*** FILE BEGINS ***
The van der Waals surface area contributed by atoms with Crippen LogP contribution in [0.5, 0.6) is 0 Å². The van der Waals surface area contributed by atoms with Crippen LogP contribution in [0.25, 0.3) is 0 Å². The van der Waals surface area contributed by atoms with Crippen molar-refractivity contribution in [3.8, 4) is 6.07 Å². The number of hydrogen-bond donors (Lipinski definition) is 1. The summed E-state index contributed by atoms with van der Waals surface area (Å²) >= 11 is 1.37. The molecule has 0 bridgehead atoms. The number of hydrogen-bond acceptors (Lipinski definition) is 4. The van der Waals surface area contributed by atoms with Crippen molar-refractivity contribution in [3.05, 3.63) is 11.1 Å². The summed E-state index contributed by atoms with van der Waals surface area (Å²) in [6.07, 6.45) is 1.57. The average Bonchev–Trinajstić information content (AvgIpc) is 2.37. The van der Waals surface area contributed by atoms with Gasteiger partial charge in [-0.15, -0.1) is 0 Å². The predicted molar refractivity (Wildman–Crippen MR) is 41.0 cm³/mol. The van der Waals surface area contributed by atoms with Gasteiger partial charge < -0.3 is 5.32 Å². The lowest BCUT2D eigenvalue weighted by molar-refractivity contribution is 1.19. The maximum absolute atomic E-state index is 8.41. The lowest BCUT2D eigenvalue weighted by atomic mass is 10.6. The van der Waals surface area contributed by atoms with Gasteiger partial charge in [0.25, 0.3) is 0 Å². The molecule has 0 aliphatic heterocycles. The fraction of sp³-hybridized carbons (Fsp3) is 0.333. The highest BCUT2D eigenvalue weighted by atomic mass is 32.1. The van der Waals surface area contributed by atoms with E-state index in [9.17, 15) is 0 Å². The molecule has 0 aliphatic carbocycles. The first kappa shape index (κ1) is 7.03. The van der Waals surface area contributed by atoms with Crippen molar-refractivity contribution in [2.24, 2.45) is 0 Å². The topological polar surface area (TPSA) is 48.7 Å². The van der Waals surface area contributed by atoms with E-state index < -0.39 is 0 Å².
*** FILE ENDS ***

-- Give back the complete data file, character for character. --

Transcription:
The van der Waals surface area contributed by atoms with Crippen LogP contribution in [0.5, 0.6) is 0 Å². The van der Waals surface area contributed by atoms with Crippen LogP contribution in [0.25, 0.3) is 0 Å². The van der Waals surface area contributed by atoms with Crippen molar-refractivity contribution in [3.8, 4) is 6.07 Å². The number of hydrogen-bond donors (Lipinski definition) is 1. The summed E-state index contributed by atoms with van der Waals surface area (Å²) >= 11 is 1.37. The molecule has 0 bridgehead atoms. The number of hydrogen-bond acceptors (Lipinski definition) is 4. The van der Waals surface area contributed by atoms with Crippen molar-refractivity contribution in [3.05, 3.63) is 11.1 Å². The summed E-state index contributed by atoms with van der Waals surface area (Å²) in [6.07, 6.45) is 1.57. The average Bonchev–Trinajstić information content (AvgIpc) is 2.37. The van der Waals surface area contributed by atoms with Gasteiger partial charge in [-0.15, -0.1) is 0 Å². The predicted molar refractivity (Wildman–Crippen MR) is 41.0 cm³/mol. The van der Waals surface area contributed by atoms with Gasteiger partial charge < -0.3 is 5.32 Å². The lowest BCUT2D eigenvalue weighted by molar-refractivity contribution is 1.19. The maximum absolute atomic E-state index is 8.41. The lowest BCUT2D eigenvalue weighted by atomic mass is 10.6. The van der Waals surface area contributed by atoms with Gasteiger partial charge in [0.25, 0.3) is 0 Å². The molecule has 0 aliphatic heterocycles. The fraction of sp³-hybridized carbons (Fsp3) is 0.333. The highest BCUT2D eigenvalue weighted by atomic mass is 32.1. The van der Waals surface area contributed by atoms with E-state index in [9.17, 15) is 0 Å². The molecule has 0 aliphatic carbocycles. The first kappa shape index (κ1) is 7.03. The van der Waals surface area contributed by atoms with Crippen molar-refractivity contribution in [2.24, 2.45) is 0 Å². The topological polar surface area (TPSA) is 48.7 Å². The van der Waals surface area contributed by atoms with E-state index < -0.39 is 0 Å².